The continuities in Chinese thinking are evident in Chinese maps that show the entire South China Sea as being Chinese waters. This suggests that tensions in the western regions of the country will not abate, and that the Senkaku dispute is a potential problem.

Frequently, China hands counter that Chinese philosophical writings eschew violence, advocating the defeat of enemies through deception, guile or other means. There is some basis for this argument. But then, every military writer worth his salt concedes that battles should be won before the first shot is fired. After all, even Clausewitz, that crusty old Prussian, wrote that war is just politics by other means.

Swaine and Tellis dismiss the claim that China is inherently more pacifist. "A closer examination of the writings [of Confucius, Mencius and Sunzi] and of the historical record does not generally confirm this viewpoint."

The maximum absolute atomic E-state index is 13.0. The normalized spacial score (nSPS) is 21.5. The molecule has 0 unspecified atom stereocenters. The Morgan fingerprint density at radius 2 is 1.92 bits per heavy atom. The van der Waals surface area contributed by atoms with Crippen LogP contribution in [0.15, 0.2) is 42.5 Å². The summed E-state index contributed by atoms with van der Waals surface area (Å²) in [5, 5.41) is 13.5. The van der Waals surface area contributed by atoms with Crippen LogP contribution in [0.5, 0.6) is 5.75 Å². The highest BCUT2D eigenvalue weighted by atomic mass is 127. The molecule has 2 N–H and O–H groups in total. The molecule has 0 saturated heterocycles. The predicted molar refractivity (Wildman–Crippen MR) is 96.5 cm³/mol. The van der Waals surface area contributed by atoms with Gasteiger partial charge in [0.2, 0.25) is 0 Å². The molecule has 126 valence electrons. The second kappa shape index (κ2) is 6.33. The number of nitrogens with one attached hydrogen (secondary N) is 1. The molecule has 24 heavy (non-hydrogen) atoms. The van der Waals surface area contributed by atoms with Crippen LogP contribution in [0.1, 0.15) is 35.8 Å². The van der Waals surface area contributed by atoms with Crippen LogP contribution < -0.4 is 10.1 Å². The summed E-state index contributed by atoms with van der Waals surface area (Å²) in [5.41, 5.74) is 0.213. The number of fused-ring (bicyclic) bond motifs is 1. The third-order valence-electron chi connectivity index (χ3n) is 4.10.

Beijing's leaders pursue what Swaine and Tellis call "a calculative strategy." It is based on three pillars:

  * a nonideological approach keyed to market-led economic growth and maintenance of amiable international political relations with all states;

  * deliberate restraint in the use of force;

  * expanding involvement in various international multilateral forums, with emphasis on attaining asymmetrical gains. In other words, China wants to use international law to restrain its adversaries, while maintaining the maximum possible freedom of maneuver.

It is a smart strategy. It puts forward the image of China as a good international citizen, which encourages other nations to do business with it, nudge it in the right direction and help develop its economy. And that, of course, is the goal.

Economic development is the foundation of military modernization and it requires indigenous scientific, technological and economic capabilities. "Superior economic growth rates are critical, because they present, in principle, fungible resources that can be garnered by the state and applied to the acquisition of some specific capabilities that one's competitors may have."